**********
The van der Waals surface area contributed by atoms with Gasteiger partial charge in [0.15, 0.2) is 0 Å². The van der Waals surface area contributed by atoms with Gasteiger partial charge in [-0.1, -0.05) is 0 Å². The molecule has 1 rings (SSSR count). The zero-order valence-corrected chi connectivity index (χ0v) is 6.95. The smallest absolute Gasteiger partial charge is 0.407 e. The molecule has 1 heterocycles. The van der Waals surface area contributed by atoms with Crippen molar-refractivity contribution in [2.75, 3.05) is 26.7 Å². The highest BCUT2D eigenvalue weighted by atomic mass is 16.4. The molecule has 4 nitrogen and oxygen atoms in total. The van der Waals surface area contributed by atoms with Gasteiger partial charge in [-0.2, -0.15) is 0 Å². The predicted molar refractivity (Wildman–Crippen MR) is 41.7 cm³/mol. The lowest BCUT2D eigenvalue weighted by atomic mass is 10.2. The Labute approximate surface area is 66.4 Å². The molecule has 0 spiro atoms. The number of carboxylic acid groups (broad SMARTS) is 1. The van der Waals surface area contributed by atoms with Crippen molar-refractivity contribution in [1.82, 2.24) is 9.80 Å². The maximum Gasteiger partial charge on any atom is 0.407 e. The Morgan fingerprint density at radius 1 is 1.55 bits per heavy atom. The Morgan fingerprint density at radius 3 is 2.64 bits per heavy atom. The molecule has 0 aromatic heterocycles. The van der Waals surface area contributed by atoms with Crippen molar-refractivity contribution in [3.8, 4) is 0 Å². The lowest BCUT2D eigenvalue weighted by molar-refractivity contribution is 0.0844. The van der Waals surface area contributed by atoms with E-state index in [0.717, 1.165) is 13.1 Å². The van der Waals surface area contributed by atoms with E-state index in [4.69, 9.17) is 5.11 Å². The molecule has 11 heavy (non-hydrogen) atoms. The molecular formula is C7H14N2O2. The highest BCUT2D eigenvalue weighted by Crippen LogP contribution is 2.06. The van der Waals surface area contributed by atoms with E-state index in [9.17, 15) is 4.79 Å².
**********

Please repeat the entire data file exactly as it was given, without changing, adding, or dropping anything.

The van der Waals surface area contributed by atoms with Gasteiger partial charge in [0.15, 0.2) is 0 Å². The van der Waals surface area contributed by atoms with Gasteiger partial charge in [-0.1, -0.05) is 0 Å². The molecule has 1 rings (SSSR count). The zero-order valence-corrected chi connectivity index (χ0v) is 6.95. The smallest absolute Gasteiger partial charge is 0.407 e. The molecule has 1 heterocycles. The van der Waals surface area contributed by atoms with Crippen molar-refractivity contribution in [2.75, 3.05) is 26.7 Å². The highest BCUT2D eigenvalue weighted by atomic mass is 16.4. The molecule has 4 nitrogen and oxygen atoms in total. The van der Waals surface area contributed by atoms with Gasteiger partial charge in [-0.2, -0.15) is 0 Å². The predicted molar refractivity (Wildman–Crippen MR) is 41.7 cm³/mol. The lowest BCUT2D eigenvalue weighted by atomic mass is 10.2. The Labute approximate surface area is 66.4 Å². The molecule has 0 spiro atoms. The number of carboxylic acid groups (broad SMARTS) is 1. The van der Waals surface area contributed by atoms with Crippen molar-refractivity contribution in [1.82, 2.24) is 9.80 Å². The maximum Gasteiger partial charge on any atom is 0.407 e. The Morgan fingerprint density at radius 1 is 1.55 bits per heavy atom. The Morgan fingerprint density at radius 3 is 2.64 bits per heavy atom. The molecule has 0 aromatic heterocycles. The van der Waals surface area contributed by atoms with Crippen molar-refractivity contribution in [3.8, 4) is 0 Å². The lowest BCUT2D eigenvalue weighted by molar-refractivity contribution is 0.0844. The van der Waals surface area contributed by atoms with E-state index in [0.717, 1.165) is 13.1 Å². The van der Waals surface area contributed by atoms with E-state index in [4.69, 9.17) is 5.11 Å². The molecule has 11 heavy (non-hydrogen) atoms. The molecular formula is C7H14N2O2. The highest BCUT2D eigenvalue weighted by Crippen LogP contribution is 2.06. The van der Waals surface area contributed by atoms with E-state index in [9.17, 15) is 4.79 Å².